Today I want you to listen to acclaimed songwriter and artist Jack White (of the White Stripes) share his insights on what it means to be an artist and the process of creating music in this interview with Conan O’Brien. His perspective on the process is fascinating and (if you let it) will motivate you to get back to work on song creation in your studio. It’s over an hour long, but it’s worth it.
Take the band Porcupine Tree for example. These guys record and mix all of their albums in the lead singer’s parents basement and they sell well over 250,000 copies on their own.
It’s Not How Luxurious Your Room Is
Listen to what singer and Porcupine Tree frontman Steven Wilson has to say in this article from Sound On Sound:
It’s not how luxurious your room is, how good your speakers are or the quality of the acoustic space. It’s how well you know what you’re hearing, because if you know what you’re hearing, you can make good-sounding records! - Steven Wilson, Porcupine Tree
If you had told me back in 2009 that I’d still be writing posts on The Recording Revolution four years later, I would have laughed in your face. Mostly because I didn’t think this site would amount to much, and partly because I figured I’d run out of things to talk about 3 months in.
And yet, here we are, exactly four years to the day that I sat down to write my first post for the world. That’s 600+ posts, 250+ videos, and just about 2 million visitors each year.
What You Have Learned
So to celebrate I thought it would be great to hear from YOU, my “students” from afar. I asked a couple of weeks ago on Facebook what was the biggest thing you had learned from your time so far with The Recording Revolution. Here are some of my favorite responses.
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I think many home studio owners get caught up in the fact that they have to record and mix in a non ideal space. They believe that it is a huge limitation, whether they admit it or not. I can understand the thinking. When compared to a million dollar commercial facility your spare bedroom isn’t designed for the same purpose.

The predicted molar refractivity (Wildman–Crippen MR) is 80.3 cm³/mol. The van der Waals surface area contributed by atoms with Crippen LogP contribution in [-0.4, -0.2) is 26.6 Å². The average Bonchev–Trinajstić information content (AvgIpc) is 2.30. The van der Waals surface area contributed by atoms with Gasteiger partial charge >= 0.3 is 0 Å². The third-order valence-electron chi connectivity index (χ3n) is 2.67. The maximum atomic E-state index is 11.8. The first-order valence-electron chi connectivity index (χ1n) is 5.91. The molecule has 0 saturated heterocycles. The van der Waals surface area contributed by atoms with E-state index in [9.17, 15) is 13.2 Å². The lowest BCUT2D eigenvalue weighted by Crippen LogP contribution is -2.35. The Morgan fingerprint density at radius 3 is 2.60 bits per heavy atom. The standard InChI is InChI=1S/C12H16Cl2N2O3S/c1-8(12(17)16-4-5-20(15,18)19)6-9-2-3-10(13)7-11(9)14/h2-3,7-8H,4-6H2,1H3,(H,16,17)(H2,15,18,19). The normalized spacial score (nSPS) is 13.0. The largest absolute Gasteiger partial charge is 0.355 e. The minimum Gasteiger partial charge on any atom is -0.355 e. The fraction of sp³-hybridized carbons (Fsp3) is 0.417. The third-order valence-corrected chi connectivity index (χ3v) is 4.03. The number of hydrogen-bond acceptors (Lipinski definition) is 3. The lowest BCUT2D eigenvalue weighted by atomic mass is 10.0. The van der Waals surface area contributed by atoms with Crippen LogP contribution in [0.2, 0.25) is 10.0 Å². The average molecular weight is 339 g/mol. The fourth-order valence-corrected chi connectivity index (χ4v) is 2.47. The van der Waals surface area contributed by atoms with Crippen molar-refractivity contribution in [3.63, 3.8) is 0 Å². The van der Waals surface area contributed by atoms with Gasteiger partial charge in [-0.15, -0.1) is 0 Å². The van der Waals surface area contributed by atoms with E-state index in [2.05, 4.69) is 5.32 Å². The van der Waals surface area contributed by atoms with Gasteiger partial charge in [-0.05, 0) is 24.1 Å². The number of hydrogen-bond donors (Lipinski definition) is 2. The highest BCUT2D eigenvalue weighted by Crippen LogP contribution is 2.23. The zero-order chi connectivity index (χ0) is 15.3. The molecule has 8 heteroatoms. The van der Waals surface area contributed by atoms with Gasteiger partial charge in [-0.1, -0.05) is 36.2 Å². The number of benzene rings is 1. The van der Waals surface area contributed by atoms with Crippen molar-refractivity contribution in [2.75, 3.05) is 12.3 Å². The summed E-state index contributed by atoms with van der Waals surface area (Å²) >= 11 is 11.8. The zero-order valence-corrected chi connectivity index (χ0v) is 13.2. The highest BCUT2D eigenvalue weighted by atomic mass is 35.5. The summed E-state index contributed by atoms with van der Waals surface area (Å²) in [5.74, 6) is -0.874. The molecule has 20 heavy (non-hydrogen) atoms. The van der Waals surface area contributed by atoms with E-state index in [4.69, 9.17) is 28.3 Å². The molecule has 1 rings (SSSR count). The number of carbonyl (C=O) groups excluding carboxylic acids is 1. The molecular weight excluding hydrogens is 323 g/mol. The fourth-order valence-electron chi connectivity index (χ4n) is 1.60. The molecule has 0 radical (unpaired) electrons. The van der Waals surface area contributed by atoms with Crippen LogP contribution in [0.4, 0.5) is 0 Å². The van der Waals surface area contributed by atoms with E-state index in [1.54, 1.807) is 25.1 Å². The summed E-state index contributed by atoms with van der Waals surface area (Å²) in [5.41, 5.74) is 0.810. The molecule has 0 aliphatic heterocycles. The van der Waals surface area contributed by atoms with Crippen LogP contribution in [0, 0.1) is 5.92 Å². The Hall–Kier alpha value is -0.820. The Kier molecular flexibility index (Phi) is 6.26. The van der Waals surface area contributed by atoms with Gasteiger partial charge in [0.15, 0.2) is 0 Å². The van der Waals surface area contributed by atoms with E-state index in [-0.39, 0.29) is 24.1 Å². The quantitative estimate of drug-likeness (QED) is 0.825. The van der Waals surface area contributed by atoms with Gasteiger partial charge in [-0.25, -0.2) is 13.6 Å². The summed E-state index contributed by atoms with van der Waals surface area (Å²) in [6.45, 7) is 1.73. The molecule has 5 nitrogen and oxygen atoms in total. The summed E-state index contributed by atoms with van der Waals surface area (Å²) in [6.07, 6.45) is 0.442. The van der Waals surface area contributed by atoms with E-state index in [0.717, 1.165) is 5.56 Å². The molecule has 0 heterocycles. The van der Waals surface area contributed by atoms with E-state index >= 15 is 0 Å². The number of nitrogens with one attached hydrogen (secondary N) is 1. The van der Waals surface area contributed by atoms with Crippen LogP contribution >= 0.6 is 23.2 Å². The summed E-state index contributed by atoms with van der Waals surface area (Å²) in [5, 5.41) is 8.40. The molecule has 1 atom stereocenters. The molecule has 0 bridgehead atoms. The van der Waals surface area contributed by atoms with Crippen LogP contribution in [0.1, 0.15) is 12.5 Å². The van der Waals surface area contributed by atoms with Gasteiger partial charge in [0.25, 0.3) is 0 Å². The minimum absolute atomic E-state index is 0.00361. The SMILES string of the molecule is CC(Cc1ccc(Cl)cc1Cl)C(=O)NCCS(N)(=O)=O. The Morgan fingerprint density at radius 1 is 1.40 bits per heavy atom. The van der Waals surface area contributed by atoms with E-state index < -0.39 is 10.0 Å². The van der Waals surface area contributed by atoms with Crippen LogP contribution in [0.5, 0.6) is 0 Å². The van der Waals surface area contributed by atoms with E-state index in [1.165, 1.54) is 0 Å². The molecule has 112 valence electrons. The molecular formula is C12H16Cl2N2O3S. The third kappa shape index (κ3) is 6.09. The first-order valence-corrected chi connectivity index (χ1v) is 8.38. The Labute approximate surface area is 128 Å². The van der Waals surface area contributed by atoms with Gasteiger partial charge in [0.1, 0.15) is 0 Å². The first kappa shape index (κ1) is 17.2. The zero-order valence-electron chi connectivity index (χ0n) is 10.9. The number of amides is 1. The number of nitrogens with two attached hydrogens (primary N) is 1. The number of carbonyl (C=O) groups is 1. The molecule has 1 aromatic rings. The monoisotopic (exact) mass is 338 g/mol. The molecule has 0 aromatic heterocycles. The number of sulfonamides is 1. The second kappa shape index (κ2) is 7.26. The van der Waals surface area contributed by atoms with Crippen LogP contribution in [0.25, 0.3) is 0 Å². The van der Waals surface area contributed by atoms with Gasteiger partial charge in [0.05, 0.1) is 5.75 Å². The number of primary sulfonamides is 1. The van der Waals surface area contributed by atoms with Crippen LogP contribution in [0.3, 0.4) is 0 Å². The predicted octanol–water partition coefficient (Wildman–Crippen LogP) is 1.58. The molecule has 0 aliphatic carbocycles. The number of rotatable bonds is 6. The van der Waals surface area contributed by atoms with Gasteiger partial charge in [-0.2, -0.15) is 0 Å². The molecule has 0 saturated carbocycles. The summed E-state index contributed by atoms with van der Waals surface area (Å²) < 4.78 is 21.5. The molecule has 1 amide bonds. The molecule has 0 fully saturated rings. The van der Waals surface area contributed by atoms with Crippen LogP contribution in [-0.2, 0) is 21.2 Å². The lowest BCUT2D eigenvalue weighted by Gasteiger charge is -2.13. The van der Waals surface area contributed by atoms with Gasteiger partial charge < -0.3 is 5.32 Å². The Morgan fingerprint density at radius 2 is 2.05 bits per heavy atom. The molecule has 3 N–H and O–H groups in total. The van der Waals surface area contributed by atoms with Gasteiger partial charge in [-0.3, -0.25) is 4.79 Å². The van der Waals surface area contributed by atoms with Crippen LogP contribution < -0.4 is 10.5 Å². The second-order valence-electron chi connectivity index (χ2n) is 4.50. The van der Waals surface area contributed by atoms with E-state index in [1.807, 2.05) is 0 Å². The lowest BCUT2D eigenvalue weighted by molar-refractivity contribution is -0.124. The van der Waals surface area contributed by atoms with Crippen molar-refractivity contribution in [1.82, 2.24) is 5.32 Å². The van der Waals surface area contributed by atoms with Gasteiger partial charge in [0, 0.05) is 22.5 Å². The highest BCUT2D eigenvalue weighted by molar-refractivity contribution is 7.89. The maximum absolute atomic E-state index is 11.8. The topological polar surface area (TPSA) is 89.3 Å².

But take it from someone who has recorded in a wide range of random places both in and out of studios, you’re not as limited as you think.
The Awkward Capitol Studios
One of my TRR readers recently reminded me of a great article in Sound On Sound magazine last December featuring the behind the scenes look at the tracking of Frank Sinatra’s ‘I’ve Got You Under My Skin’ with engineer John Palladino. One section in the middle of the article is particularly relevant to many of us. Listen to the words Palladino uses and see if it doesn’t sound like what we deal with on a daily basis.
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If you will permit me, I’d like to get on a soapbox for a moment and say something very important. To all of you home and project studio owners out there using cracked plugins (aka stolen plugins), grow up and stop destroying your own industry!
This post might sound harsh, but it’s time to put on your big boy or big girl pants and start paying for what you use people.
Downloading Cracked Plugins Is Theft
To this day I have never downloaded or used a cracked or stolen plugin. Why? Because I have integrity. Now, don’t misunderstand me. I’m not boasting about myself as if I’m some great person. I make many selfish mistakes, just ask my wife. But to me, stealing is wrong, whether it’s a car, someone’s wallet, or a plugin. Just because you can download something in the secret doesn’t diminish the crime.